Geography Reference
In-Depth Information
year—represents what the eminent entomologist and popular-science writer E. O. Wilson
(2007) has called the “pauperization of earth.” Biodiversity loss diminishes the integrity of
earth's ecosystems and, in so doing, may ultimately lead to the collapse of our own species.
The establishment of protected areas of varying scales and purposes constitutes one of
history's most significant resource-management changes, a transition that is driven largely
by the discourse of biodiversity. In this sense, the move to set aside areas for conservation
in China represents part of global trend: at present, more than 100,000 protected areas exist
worldwide, covering more than 20 million square kilometers, or approximately 12 percent
of the world's land surface (West and Brockington 2006). Such a strategy has been called
“fortress conservation” (Brockington 2002) because of its exclusion of human activities,
generally through the use of law and policy rather than through the construction of actual
walls or fences, for the purpose of biodiversity conservation.
Proponents of fortress conservation argue that the ecosystems targeted for conservation
have long been threatened by human activity and must therefore be restored to their
original, “pristine” conditions. The biodiversity conservation discourse is bolstered by
a series of related concepts—diversity hot spots, threatened species, vulnerable ecosys-
tems—ideological constructions that tend to view natural systems as bucolic wilderness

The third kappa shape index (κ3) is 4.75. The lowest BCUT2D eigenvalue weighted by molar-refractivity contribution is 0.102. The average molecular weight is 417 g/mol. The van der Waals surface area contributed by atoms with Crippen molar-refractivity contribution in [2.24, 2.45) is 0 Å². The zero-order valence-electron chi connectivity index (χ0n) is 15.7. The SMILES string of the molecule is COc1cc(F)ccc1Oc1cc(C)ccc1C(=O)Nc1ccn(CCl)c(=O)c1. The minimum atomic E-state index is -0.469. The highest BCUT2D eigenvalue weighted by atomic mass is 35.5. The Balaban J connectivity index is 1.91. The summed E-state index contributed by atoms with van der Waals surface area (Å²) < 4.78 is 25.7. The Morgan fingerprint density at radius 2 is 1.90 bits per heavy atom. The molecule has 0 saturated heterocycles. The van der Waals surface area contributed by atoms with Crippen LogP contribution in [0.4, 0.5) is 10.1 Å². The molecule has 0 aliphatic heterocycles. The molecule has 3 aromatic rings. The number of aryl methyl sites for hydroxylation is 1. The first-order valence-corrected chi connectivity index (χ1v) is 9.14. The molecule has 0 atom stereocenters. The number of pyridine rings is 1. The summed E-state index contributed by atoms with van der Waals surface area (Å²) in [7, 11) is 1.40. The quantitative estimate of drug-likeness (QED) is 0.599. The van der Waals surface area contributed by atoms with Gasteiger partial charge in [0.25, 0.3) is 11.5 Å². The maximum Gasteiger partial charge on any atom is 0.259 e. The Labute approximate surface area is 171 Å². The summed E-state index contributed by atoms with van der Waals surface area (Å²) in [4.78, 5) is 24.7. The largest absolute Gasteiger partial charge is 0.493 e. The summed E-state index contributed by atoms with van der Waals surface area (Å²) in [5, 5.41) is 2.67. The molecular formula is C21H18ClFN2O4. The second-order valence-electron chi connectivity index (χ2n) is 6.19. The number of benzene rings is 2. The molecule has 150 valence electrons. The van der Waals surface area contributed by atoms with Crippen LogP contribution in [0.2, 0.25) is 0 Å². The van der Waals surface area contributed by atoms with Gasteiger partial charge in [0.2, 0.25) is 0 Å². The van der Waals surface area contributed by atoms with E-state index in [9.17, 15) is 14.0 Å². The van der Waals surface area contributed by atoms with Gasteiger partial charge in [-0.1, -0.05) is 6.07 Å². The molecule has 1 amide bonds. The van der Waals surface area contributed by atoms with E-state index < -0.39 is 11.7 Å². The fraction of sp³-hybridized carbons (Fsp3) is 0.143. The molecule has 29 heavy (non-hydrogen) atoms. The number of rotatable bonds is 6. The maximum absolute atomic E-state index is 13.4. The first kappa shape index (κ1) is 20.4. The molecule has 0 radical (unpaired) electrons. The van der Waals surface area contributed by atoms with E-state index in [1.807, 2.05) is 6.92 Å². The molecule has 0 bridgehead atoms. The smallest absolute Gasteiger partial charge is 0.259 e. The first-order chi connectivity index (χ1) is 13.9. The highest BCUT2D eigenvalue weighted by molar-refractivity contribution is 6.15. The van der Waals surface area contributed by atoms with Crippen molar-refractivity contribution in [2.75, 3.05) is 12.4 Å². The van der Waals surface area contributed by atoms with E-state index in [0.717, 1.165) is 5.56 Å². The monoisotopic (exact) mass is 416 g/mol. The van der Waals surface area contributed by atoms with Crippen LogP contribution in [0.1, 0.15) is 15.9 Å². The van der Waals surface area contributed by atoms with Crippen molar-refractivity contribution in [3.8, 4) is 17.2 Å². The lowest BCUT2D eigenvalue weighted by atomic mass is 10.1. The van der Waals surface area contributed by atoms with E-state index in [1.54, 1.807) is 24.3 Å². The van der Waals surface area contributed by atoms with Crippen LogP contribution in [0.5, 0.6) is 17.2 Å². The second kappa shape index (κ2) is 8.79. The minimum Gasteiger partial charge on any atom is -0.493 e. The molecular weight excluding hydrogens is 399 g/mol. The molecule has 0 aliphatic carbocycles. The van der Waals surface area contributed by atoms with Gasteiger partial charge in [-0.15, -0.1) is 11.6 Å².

rather than as tended landscapes that are the result of generations of human occupation
and sometimes intensive management. Henry David Thoreau, the American naturalist and
author whose thinking was foundational to the transcendentalist movement in which urb-
an people, stripped of their attachment to nature, sought to reclaim morality and spiritual
refuge in wild places, once famously declared, “In wilderness is the preservation of the
world.”
The fortress-conservation idea came to full fruition in America through the ambitious
efforts of iconic figures such as John Muir and their attempts to protect some of the enig-
matic landscapes of the American West, including Yosemite Valley and Yellowstone. But
the idea quickly grew legs, spreading to Australia, Africa, and Asia, often in step with colo-
nial occupation. Biodiversity is now arguably the chief organizing concept of conservation
efforts worldwide. It is simultaneously a scientific imperative to understand the complexity
of natural systems through interrelated fields such as botany, ecology, and genetics; a drive
to capitalize on biological agents, often as commodities for the pharmaceutical industry;
and a conservation target that resonates with donors, volunteers, and resource managers
(Harper 2002:33). 2
As I pointed out in detail in the chapters on the Lancang and Nu River basins, Yunnan's
natural areasarefreighted withepistemological significance; anidealized, conceptual land-
scape overlays the actual, physical one. In making the case for the Three Parallel Rivers
World Heritage Area, for example, UNESCO officials referenced the renowned biological
diversity of the region, including more than 6,000 plant species and an astounding array of
fauna, some 200 species of which occur nowhere else on earth (see table 7.2 ) . Some, such
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